The morning of the Equinox I was awakened by a pounding, slamming downpour, the kind that batters the windows and hits the roof so hard it bounces. It had lessened to steady rain a few hours later when I parked my car in what appeared to be a created space at the end of a row in the Interstate parking lot and scudded to the ticket office.
The rain had abated, then stopped, within the hour it took to reach Galilee and I wonder, now, if I would have remembered it but for worry over the trip.
Every day since has been perfect, the sort of string of good weather we often have in summer when the only rain that falls is on a Camelot schedule and the mornings are long and filled with sunshine. It is an expectation of summer, hardly noticed when it happens. Despite dire warnings of severe weather none materialized on that day, instead it turned perfect as is has been every day since Autumn — the season and my golden puppy — came.
She, this new resident of Mansion Road, is a funny creature, totally at ease with any number of strangers, sleeping, undaunted by the sound of weekend traffic, outside a shop door on a busy corner in town. More passers-by than I would have imagined stop to take her picture and ask if they can pet her. “She likes commotion,” they told me at the house near the border of New Hampshire and I see that she seems to be lulled by it. A perfect lady in company, I know she is storing up her energy for rampages at home.
The little dog — who shows no sign of growing up to be other than a very big dog —trots down the road perking up whenever a pheasant rises from the brush but oblivious to the deer rustling through the goldenrod, from the still-growing fawn to the multi-pointed buck who gives her a “what is that!” look of absolute disdain before ambling into the overgrown field. She starts at the rustle of a bird in the not so miniature anymore crab apple in the yard but barely lifts her head at the rumble of the neighbor starting up one of his various pieces of equipment, always with a grand flourish.
Autumn is all of those things that make us understand why L.L. Bean and like outfitters use so many retriever puppies in their print advertising; she is a fluffy little thing that tumbles as she hits a slight incline when she runs across the barn yard. I think it cannot be possible that she has grown in a little more than a week but of course she has, such is the life cycle of a dog.
She also reminds me of things those ads, all cuteness and cheer, make one forget. She comes in after a morning walk, her puppy — that will grow into big dog — feet dampened with morning dew then muddied by a walk down the dry road. Again, I realize there has been no rain, there is no old towel in the big wicker basket beside the door.
My house is an obstacle course of puppy toys, most coming to rest in the path of my foot traffic. It is a big change; I have been saying I haven’t had a dog for four years, a puppy for 10 and realized the other day, in mid-sentence, that those numbers simply did not work. The dog gone four years was a rescue I had for a bit after a gap after another died.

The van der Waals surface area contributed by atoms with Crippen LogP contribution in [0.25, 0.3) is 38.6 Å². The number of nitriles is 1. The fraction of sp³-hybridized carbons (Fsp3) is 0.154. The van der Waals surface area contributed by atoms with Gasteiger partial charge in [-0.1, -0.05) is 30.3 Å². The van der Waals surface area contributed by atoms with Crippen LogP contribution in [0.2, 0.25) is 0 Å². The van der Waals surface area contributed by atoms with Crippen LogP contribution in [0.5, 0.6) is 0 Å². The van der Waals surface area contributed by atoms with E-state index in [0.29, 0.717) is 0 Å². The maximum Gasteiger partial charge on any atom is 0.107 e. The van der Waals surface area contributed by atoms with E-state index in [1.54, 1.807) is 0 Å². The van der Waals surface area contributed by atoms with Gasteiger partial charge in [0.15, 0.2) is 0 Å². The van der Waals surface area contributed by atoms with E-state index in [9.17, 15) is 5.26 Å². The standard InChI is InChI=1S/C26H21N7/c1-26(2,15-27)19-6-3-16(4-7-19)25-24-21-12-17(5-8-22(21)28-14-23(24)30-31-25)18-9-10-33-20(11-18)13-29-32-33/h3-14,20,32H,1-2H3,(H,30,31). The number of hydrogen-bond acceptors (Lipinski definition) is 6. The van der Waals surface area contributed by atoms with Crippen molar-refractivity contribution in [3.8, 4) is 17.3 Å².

It has been almost 20 years, which horrifies and reassures me; it is a dreadful length of time but there is a reason I am exhausted in a way I do not remember.
The old road that runs down the middle of the old pasture, not against a wall where the winter wind would fill it with mounds of snow, is purely October. There are tiny asters popping up in its middle, and rounds of goldenrod in various stages of growth dominating the fields on either side. Autumn is a baby and thinks everything is for her enjoyment. She nips at chicory, ragged sailor still blue in the early morning, grabs at random bits of grass bent over the rocky road surface.
The road was improved last year, there are no great hollows that will fill with rain, a favorite drinking hole of past dogs who seemed to believe eating a peck of dirt before they died a mandate, not an adage.
When the weather is this perfect I rarely even look at the weather site, the one I sometimes think I live on in the depths of winter, checking every few hours as though the length of days will have changed, magically stretched minutes longer. I know without checking that the days are shorter, but I cannot help myself. We are in free fall with 2 minutes 43 seconds less daylight tomorrow. It is already October; September, the month that is supposed to be long and easy flew faster than July or August.
It is warm still, even in the middle of the night, when the air is quiet and I do not bother with shoes. Even in winter there is often that time well after midnight that is so calm it is both eerie and ethereal.
The night as the month begins is gentle, soft and starlit. Sound carries when the world is quiet and the air so still but, at first, I think what I hear cannot be voices from the beach. But, it is beautiful outside, and earlier there was a flash of fireworks, more white flash and delayed boom than explosions in the sky, voices are not unlikely.
Perhaps it would be better — or more optimistic — to say it is only October, and at its beginning, there are plenty of days of good air to come.